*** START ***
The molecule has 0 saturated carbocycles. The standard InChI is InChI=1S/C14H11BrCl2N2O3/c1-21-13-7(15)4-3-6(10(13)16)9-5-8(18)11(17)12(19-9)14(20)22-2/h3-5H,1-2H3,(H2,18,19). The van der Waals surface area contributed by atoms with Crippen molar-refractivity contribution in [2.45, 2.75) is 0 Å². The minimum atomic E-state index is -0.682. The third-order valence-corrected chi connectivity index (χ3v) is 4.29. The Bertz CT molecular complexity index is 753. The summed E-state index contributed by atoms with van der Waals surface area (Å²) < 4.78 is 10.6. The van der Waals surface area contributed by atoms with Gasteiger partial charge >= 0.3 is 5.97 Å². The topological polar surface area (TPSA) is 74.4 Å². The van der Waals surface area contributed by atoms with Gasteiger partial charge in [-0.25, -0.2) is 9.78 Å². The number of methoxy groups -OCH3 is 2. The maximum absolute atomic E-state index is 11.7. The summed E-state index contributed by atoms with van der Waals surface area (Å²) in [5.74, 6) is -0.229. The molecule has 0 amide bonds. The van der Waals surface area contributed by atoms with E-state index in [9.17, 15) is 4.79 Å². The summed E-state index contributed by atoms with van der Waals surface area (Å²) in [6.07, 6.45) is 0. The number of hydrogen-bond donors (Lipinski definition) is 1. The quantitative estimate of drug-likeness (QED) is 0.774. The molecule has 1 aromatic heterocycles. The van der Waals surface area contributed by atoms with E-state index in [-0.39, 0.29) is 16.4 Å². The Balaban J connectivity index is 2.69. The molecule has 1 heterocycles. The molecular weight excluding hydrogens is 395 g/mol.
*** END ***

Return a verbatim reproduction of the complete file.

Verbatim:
The molecule has 0 saturated carbocycles. The standard InChI is InChI=1S/C14H11BrCl2N2O3/c1-21-13-7(15)4-3-6(10(13)16)9-5-8(18)11(17)12(19-9)14(20)22-2/h3-5H,1-2H3,(H2,18,19). The van der Waals surface area contributed by atoms with Crippen molar-refractivity contribution in [2.45, 2.75) is 0 Å². The minimum atomic E-state index is -0.682. The third-order valence-corrected chi connectivity index (χ3v) is 4.29. The Bertz CT molecular complexity index is 753. The summed E-state index contributed by atoms with van der Waals surface area (Å²) < 4.78 is 10.6. The van der Waals surface area contributed by atoms with Gasteiger partial charge >= 0.3 is 5.97 Å². The topological polar surface area (TPSA) is 74.4 Å². The van der Waals surface area contributed by atoms with Gasteiger partial charge in [-0.25, -0.2) is 9.78 Å². The number of methoxy groups -OCH3 is 2. The maximum absolute atomic E-state index is 11.7. The summed E-state index contributed by atoms with van der Waals surface area (Å²) in [5.74, 6) is -0.229. The molecule has 0 amide bonds. The van der Waals surface area contributed by atoms with E-state index in [9.17, 15) is 4.79 Å². The summed E-state index contributed by atoms with van der Waals surface area (Å²) in [6.07, 6.45) is 0. The number of hydrogen-bond donors (Lipinski definition) is 1. The quantitative estimate of drug-likeness (QED) is 0.774. The molecule has 1 aromatic heterocycles. The van der Waals surface area contributed by atoms with E-state index in [-0.39, 0.29) is 16.4 Å². The Balaban J connectivity index is 2.69. The molecule has 1 heterocycles. The molecular weight excluding hydrogens is 395 g/mol.